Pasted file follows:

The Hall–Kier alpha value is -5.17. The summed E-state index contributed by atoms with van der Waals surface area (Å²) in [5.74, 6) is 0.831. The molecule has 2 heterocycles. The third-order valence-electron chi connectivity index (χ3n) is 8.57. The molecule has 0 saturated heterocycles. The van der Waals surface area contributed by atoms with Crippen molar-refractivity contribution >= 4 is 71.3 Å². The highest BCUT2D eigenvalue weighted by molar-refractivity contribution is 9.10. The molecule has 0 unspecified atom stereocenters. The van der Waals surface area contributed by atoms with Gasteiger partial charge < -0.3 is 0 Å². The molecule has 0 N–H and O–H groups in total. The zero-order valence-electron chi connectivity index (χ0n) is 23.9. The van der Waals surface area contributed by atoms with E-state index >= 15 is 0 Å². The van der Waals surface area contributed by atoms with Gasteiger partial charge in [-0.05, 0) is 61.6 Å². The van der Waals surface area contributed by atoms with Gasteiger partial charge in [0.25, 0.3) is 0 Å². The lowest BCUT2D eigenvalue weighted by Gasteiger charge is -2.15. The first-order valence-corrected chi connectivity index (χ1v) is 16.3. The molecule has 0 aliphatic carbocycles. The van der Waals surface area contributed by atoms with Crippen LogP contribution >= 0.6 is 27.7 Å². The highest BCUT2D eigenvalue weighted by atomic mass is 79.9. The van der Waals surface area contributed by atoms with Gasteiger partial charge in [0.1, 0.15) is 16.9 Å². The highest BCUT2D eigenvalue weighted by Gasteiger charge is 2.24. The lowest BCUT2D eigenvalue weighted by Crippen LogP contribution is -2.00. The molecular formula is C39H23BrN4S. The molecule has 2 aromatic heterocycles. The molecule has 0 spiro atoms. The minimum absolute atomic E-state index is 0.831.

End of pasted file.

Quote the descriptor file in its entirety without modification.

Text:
The Hall–Kier alpha value is -5.17. The summed E-state index contributed by atoms with van der Waals surface area (Å²) in [5.74, 6) is 0.831. The molecule has 2 heterocycles. The third-order valence-electron chi connectivity index (χ3n) is 8.57. The molecule has 0 saturated heterocycles. The van der Waals surface area contributed by atoms with Crippen molar-refractivity contribution >= 4 is 71.3 Å². The highest BCUT2D eigenvalue weighted by molar-refractivity contribution is 9.10. The molecule has 0 unspecified atom stereocenters. The van der Waals surface area contributed by atoms with Gasteiger partial charge < -0.3 is 0 Å². The molecule has 0 N–H and O–H groups in total. The zero-order valence-electron chi connectivity index (χ0n) is 23.9. The van der Waals surface area contributed by atoms with E-state index >= 15 is 0 Å². The van der Waals surface area contributed by atoms with Gasteiger partial charge in [-0.05, 0) is 61.6 Å². The van der Waals surface area contributed by atoms with Gasteiger partial charge in [0.25, 0.3) is 0 Å². The lowest BCUT2D eigenvalue weighted by Gasteiger charge is -2.15. The first-order valence-corrected chi connectivity index (χ1v) is 16.3. The molecule has 0 aliphatic carbocycles. The van der Waals surface area contributed by atoms with Crippen LogP contribution >= 0.6 is 27.7 Å². The highest BCUT2D eigenvalue weighted by atomic mass is 79.9. The van der Waals surface area contributed by atoms with Gasteiger partial charge in [0.1, 0.15) is 16.9 Å². The highest BCUT2D eigenvalue weighted by Gasteiger charge is 2.24. The lowest BCUT2D eigenvalue weighted by Crippen LogP contribution is -2.00. The molecular formula is C39H23BrN4S. The molecule has 2 aromatic heterocycles. The molecule has 0 spiro atoms. The minimum absolute atomic E-state index is 0.831.